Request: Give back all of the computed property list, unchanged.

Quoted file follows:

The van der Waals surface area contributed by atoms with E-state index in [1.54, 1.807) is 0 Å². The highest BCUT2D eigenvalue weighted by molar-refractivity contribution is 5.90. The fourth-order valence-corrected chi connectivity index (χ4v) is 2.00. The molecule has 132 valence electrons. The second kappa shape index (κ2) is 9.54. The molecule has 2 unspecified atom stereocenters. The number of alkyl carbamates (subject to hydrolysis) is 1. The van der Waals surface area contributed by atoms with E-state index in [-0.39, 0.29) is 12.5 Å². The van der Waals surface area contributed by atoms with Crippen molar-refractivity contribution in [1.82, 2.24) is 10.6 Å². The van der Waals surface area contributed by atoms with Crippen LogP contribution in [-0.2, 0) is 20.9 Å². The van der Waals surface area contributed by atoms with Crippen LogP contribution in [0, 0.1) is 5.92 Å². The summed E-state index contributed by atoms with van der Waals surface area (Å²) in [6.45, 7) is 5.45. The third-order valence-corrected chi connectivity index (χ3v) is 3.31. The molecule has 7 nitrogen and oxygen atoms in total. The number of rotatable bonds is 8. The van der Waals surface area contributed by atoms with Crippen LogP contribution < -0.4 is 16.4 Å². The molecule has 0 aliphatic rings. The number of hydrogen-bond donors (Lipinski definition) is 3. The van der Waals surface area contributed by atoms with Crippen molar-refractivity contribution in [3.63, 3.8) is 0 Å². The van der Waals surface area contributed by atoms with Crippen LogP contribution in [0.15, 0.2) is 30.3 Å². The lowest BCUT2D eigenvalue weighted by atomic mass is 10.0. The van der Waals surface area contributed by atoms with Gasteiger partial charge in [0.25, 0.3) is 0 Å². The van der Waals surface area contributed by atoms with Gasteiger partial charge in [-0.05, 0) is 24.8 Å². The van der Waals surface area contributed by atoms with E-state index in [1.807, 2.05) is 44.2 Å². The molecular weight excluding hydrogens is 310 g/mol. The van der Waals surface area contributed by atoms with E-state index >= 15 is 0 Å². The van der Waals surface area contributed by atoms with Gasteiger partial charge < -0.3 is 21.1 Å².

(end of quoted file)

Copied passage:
The van der Waals surface area contributed by atoms with E-state index in [1.54, 1.807) is 0 Å². The highest BCUT2D eigenvalue weighted by molar-refractivity contribution is 5.90. The fourth-order valence-corrected chi connectivity index (χ4v) is 2.00. The molecule has 132 valence electrons. The second kappa shape index (κ2) is 9.54. The molecule has 2 unspecified atom stereocenters. The number of alkyl carbamates (subject to hydrolysis) is 1. The van der Waals surface area contributed by atoms with E-state index in [-0.39, 0.29) is 12.5 Å². The van der Waals surface area contributed by atoms with Crippen molar-refractivity contribution in [1.82, 2.24) is 10.6 Å². The van der Waals surface area contributed by atoms with Crippen LogP contribution in [-0.2, 0) is 20.9 Å². The van der Waals surface area contributed by atoms with Crippen LogP contribution in [0, 0.1) is 5.92 Å². The summed E-state index contributed by atoms with van der Waals surface area (Å²) in [6.45, 7) is 5.45. The third-order valence-corrected chi connectivity index (χ3v) is 3.31. The molecule has 7 nitrogen and oxygen atoms in total. The number of rotatable bonds is 8. The van der Waals surface area contributed by atoms with Crippen LogP contribution < -0.4 is 16.4 Å². The molecule has 0 aliphatic rings. The number of hydrogen-bond donors (Lipinski definition) is 3. The van der Waals surface area contributed by atoms with Crippen molar-refractivity contribution in [3.63, 3.8) is 0 Å². The van der Waals surface area contributed by atoms with Crippen LogP contribution in [0.15, 0.2) is 30.3 Å². The lowest BCUT2D eigenvalue weighted by atomic mass is 10.0. The van der Waals surface area contributed by atoms with Gasteiger partial charge in [0.25, 0.3) is 0 Å². The van der Waals surface area contributed by atoms with Gasteiger partial charge in [-0.05, 0) is 24.8 Å². The van der Waals surface area contributed by atoms with E-state index in [1.807, 2.05) is 44.2 Å². The molecular weight excluding hydrogens is 310 g/mol. The van der Waals surface area contributed by atoms with E-state index >= 15 is 0 Å². The van der Waals surface area contributed by atoms with Gasteiger partial charge < -0.3 is 21.1 Å².